Deb - I've begun to use my signature as a graphic element of my work ... kind of a style element. That solves that, hehehe. Like in this picture I put myself sitting quietly under the tree enjoying the coming of the dawn :) Thanks for your thoughtful comments!!

Mouse Vision, Eagle Vision said...

(Oops--sorry about the previous blank comment--haven't done this before [and please don't go to my blog as a friend is constructing it and I don't like it thus far!].)

Ted's much too wordy article was interesting, but...I disagree somewhat. The camera doesn't take the photo any more than a paintbrush paints a painting.

And though I am not a Christian, like you I feel there is also the spiritual sense to it all; I have always believed that my creative abilities are a gift of the gods, therefore credit belongs to the Universe.

What makes art unique, to me, is that that universal energy is filtered through the individual, who colors it with her/his being. Thus, the photograph you take will be different from mine.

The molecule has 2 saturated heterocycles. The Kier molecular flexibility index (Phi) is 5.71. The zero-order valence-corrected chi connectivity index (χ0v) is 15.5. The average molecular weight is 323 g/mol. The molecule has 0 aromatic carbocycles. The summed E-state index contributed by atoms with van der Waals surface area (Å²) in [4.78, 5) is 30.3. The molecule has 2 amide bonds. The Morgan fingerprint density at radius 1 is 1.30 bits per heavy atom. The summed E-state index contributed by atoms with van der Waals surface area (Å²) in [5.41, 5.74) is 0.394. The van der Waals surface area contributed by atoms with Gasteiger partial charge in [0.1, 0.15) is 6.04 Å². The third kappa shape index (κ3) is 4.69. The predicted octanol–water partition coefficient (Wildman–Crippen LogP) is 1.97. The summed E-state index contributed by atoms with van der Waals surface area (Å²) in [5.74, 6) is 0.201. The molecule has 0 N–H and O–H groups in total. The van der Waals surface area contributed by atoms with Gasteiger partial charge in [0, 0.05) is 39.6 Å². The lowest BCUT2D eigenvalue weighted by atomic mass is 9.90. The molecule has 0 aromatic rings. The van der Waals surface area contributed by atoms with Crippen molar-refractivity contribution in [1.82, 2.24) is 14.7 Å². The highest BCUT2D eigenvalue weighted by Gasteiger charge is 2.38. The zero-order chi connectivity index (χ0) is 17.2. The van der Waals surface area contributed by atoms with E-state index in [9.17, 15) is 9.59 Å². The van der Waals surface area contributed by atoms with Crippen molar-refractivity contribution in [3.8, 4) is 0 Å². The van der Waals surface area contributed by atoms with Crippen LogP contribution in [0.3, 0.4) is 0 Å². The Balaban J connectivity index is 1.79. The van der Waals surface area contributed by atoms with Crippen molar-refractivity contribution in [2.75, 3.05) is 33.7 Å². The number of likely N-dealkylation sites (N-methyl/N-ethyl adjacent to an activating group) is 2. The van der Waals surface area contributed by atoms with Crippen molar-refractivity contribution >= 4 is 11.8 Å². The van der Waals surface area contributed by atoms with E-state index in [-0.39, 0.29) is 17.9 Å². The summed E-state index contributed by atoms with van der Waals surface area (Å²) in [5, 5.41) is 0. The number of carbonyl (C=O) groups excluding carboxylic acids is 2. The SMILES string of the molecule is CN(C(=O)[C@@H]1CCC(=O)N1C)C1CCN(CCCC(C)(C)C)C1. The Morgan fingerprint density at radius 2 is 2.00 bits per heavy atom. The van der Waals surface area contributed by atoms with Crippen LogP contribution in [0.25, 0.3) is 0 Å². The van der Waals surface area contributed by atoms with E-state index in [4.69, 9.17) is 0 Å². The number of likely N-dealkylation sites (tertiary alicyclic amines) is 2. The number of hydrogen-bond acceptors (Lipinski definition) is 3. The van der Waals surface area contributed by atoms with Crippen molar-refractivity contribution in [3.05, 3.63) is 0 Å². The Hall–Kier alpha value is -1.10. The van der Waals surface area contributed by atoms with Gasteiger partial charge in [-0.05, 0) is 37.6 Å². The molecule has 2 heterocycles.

So why sign anything? I don't know! I've copyrighted things I've written, and as I take more photos this issue has arisen for me.

I've come to the conclusion that putting a discreet watermark in one corner of the image (not right in the middle, please! as I've seen some people do) might not be bad idea. It won't deter anyone who wants to "steal" (represent as theirs? use without credit? sell with giving one the proceeds?) the image--they could just cut out the corner, or, I assume, with current software someone must have figured out how to remove watermarks.

No, I think the point, in part, is to let people know that the work is not in the public domain, and it came from someone's specific POV, and that person is proud enough of their work to claim responsibility.

And I like your last comment--if it stinks, I don't want anyone to see it! Not only am I not going to sign it, I'm going to hit the delete button!

Ruth Lyons

Glen Goffin said...

Ruth, what thoughtful and stimulating comments. I'm grateful to readers like you who spend the time to comment. I think a watermark can serve many different purposes not the least of which is to protect the author's rights to the image. And, in that regard, I agree they could be very discreet. I have begun using my watermark as an artistic element of my images meant to make them more impacting. Whether that is successful, I don't know yet. I'm still experimenting there. I've always loved posters. I love the old Toulouse Latrec posters and the graphic text actually accentuates the images sometimes.

Thanks again for such great comments. Peace :) Glen